Three minute call could help battle Parkinson’s

A British mathematician has developed an algorithm that he believes can diagnose Parkinson’s Disease from a recording of a patient’s voice. Now he wants the public to make a phone call to help refine the technique.

Max Little, who will talk about his work at the TEDGlobal event in Edinburgh today, came to the research almost by accident. He originally gained an interest in the mathematics of the voice as part of his postgraduate study at Oxford University and was seeking a practical application for the calculations.

At first he investigated the effects of surgery or overuse on vocal cords. However, he later met Andy Grove, one of the founders of Intel. Grove has suffered from Parkinson’s, and the conversation inspired Little to change his focus.

Previous research funded by Intel into Parkinson’s had previously concentrated on using accelerometers to measure the effects of the disease. Such research is vital as the disease can’t be diagnosed through blood tests.

However, by chance Intel had recorded the voices of 50 Parkinson’s sufferers each speaking once a week over the course of six months. The company used this archive to put together a blind test of Little’s technique. He found his algorithm correctly identified whether or not a person had Parkinson’s in 86 percent of cases.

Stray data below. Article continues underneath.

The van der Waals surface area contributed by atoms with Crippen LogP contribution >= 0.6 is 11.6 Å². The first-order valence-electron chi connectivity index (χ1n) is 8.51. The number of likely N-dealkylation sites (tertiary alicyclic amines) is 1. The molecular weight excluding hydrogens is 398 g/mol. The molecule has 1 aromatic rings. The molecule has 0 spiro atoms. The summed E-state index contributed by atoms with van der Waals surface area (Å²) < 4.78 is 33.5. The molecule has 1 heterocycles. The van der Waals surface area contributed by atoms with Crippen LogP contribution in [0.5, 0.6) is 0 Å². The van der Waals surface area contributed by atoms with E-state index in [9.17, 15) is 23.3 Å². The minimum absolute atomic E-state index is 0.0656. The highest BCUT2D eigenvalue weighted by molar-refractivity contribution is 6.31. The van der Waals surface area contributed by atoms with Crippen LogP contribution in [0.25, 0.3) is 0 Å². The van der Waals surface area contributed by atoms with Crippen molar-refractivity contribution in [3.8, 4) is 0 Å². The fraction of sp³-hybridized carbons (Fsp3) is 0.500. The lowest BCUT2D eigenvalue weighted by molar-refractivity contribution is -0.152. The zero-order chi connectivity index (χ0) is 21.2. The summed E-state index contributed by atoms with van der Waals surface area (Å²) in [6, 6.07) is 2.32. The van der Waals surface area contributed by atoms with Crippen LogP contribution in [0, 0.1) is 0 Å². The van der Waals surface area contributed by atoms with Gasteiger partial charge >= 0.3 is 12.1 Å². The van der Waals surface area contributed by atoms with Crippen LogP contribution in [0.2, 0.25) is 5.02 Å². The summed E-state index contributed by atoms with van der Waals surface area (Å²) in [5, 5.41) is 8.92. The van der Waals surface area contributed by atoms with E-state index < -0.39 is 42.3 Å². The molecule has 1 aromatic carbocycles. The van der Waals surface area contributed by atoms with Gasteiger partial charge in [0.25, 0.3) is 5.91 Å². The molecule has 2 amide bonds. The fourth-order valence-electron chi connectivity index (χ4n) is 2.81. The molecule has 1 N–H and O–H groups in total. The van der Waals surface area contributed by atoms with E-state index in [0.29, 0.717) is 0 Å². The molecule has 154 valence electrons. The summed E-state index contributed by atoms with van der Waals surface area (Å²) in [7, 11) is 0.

The obvious limitation here is that the changes to the voice may only be detectable once a person has developed the disease to the extent that it has already been diagnosed.

Little says his aim isn’t to replace professional diagnosis, but more to provide an economically viable way to screen people who may be at risk for the disease, before they become aware of potential symptoms. He also suggests it could be used as another way to monitor the effects of experimental drugs for the disease.

To further refine the algorithm, Little is now appealing for the public to call one of 10 cheap or free telephone numbers around the world to take part in a conversation averaging three minutes, thus providing a voice recording. Little hopes to gather 10,000 recordings this way.

Callers don’t have to give their names or addresses, though they will be asked if they have been diagnosed with Parkinson’s disease. (Both those with and without the disease are needed for the study.) Little’s team will provide data from the analysis of the recording to those who provide an e-mail address, but won’t offer any medical diagnosis.





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